Roger Corman Shares His Secrets With AFCI
At the beginning of November, the Association of Film Commissioners International (AFCI) held their annual conference. The conference began with a keynote speech presented by independent producer Roger Corman.
Corman, who will receive an Honorary Oscar this year, has produced over 350 films. He opened his discussion with a film clip from the 1959 feature “The Little Shop of Horrors.” Corman explained this film was something he “did as a joke, just to see if we could do it.” Shot in only two and a half days, Corman allowed for improvisation with the lines and kept the tension level very low. “The freedom the actors felt on the set made the actors work hard.,” said Corman. Amongst those cast in this film was a then unknown Jack Nicholson, whom Corman met during an acting class.
After talking about the process of shooting “House of Usher” on a sound stage (he felt the stage perpetuated Edgar Allen Poe’s idea of the unconscious mind at work by utilizing an artificial environment), and casting himself as a stunt driver in “Death Race 2008” (the stunt driver used in the original version wanted too much money to return), Corman spoke about the benefits of location shooting.
“I shot most pictures on location because of the reality,” said Corman. “You’re in the real world and you can get wonderful shots. Mountains look as good shot in a low budget movie as they do in a big budget movie. And always get the wide shot if you go to a beautiful location. Take advantage of the natural beauty; don’t just shoot the scenes in close-up.”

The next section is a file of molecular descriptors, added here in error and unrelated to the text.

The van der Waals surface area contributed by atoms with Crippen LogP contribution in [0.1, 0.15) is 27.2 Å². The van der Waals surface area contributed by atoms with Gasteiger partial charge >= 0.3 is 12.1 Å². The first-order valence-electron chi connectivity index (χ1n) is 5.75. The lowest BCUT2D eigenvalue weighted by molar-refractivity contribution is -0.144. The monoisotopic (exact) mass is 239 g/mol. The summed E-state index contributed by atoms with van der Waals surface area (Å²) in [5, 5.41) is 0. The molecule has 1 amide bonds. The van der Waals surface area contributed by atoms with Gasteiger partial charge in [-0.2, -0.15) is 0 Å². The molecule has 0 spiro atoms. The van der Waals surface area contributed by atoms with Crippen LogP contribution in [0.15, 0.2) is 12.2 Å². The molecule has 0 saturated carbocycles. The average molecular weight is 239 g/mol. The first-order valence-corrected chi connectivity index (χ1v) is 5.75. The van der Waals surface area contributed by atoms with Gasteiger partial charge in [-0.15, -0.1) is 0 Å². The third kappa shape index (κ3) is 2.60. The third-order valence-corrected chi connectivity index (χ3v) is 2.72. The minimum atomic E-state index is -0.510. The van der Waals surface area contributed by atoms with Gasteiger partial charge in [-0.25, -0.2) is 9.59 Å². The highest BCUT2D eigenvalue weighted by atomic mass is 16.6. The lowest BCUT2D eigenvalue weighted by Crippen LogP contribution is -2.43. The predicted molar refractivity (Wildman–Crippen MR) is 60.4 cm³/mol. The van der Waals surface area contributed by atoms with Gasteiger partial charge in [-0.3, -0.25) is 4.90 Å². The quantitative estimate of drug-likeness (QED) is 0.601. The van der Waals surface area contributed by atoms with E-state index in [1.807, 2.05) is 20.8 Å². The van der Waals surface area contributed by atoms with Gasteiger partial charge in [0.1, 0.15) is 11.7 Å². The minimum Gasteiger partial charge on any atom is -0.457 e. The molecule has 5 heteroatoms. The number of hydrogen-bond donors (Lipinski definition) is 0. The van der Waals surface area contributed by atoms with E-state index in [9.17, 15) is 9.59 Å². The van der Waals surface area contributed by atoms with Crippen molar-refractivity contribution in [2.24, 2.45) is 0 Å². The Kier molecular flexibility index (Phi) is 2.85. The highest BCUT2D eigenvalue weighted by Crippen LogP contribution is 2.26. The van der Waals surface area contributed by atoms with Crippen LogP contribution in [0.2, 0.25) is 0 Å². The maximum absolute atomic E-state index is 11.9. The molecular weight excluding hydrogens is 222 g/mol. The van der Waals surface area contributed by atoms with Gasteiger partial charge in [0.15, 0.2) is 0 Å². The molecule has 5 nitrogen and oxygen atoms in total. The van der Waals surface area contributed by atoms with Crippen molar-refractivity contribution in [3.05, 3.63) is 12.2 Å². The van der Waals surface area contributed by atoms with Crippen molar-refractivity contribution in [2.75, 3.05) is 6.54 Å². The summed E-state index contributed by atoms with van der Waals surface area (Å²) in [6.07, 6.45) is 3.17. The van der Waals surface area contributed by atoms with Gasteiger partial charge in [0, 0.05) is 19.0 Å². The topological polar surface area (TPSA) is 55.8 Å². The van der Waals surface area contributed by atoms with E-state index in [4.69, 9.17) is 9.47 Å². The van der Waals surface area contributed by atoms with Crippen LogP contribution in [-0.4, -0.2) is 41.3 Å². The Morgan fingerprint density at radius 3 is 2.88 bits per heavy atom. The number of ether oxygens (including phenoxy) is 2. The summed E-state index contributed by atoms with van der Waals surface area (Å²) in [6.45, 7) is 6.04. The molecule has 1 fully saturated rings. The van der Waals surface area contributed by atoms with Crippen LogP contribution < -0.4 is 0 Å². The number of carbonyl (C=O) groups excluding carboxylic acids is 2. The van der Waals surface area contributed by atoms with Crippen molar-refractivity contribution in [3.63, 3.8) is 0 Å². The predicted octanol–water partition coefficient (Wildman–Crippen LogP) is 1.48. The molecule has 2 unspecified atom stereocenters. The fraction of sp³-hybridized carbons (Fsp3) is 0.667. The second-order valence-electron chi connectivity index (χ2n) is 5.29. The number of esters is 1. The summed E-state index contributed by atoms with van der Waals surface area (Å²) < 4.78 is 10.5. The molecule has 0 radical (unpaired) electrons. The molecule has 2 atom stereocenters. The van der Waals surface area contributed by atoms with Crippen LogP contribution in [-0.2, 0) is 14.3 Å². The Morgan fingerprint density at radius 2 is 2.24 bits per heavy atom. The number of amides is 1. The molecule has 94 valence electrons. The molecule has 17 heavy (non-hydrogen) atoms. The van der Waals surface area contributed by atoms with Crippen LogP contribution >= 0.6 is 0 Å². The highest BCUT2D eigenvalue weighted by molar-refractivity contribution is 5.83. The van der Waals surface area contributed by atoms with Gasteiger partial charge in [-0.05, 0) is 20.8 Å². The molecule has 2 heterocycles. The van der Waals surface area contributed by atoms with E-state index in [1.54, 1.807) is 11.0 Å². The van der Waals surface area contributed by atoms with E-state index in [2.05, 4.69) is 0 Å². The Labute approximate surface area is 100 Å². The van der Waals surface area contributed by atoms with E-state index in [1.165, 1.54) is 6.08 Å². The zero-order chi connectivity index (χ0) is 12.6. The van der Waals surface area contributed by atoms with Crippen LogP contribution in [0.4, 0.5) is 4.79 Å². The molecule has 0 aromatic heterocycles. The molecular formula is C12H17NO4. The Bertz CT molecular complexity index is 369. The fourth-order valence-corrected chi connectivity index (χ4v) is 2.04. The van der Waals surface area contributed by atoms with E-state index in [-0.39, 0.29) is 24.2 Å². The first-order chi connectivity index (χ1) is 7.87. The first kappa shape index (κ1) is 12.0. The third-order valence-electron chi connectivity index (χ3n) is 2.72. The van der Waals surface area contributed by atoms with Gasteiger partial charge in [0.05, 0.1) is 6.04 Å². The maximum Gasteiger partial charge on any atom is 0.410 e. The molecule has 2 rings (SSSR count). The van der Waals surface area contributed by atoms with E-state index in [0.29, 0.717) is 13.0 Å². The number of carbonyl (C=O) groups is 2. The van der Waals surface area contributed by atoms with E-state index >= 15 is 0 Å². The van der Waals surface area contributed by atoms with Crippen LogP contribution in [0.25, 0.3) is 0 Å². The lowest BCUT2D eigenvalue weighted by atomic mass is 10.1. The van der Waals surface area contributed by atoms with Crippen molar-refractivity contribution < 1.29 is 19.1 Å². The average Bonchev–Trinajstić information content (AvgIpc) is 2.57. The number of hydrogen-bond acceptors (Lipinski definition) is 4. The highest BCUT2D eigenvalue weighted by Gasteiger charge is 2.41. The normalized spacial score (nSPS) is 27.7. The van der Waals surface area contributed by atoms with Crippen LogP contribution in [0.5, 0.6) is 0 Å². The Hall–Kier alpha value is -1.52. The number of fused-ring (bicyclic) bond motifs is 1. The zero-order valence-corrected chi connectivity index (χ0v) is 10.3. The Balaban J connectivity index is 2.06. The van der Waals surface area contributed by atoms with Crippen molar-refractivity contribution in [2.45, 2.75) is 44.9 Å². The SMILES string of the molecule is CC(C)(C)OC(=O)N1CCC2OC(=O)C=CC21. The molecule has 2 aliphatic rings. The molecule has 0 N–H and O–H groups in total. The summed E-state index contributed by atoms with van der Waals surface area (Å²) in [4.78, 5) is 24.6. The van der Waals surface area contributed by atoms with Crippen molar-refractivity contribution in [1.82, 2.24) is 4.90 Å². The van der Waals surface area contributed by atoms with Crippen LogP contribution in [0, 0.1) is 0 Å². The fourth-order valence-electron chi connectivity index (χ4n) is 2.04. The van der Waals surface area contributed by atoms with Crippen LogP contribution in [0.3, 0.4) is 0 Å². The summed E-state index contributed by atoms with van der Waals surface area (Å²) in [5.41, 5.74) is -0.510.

He also expressed that producers need to understand the complexities of a location to get the most from the shoot. His example to support this was his warning to Francis Ford Coppola who was heading to the Philippines to shoot “Apocalypse Now.”
“My advice to him was don’t go now,” said Corman. “It’s the rainy season there, it’s not like here.”
Having worked with notable directors such as James Cameron, Martin Scorsese and Coppola, to name a few, Corman suggested that the film commissioners devote their time working with people who are truly talented.
“There are three things I look for in any writer, producer and director I work with,” said Corman. “The ones that are consistently successful always exhibit intelligence, they work very hard, and they all have great creativity. These three traits are spotable.”
Although films have been shot with lighter, portable equipment and that even location shoots are greatly enhanced by special effects, Corman assured the commissioners that the process of making a motion picture has remained the same regardless of the equipment used or where it’s shot.
As for his success and longevity, Corman offered these words: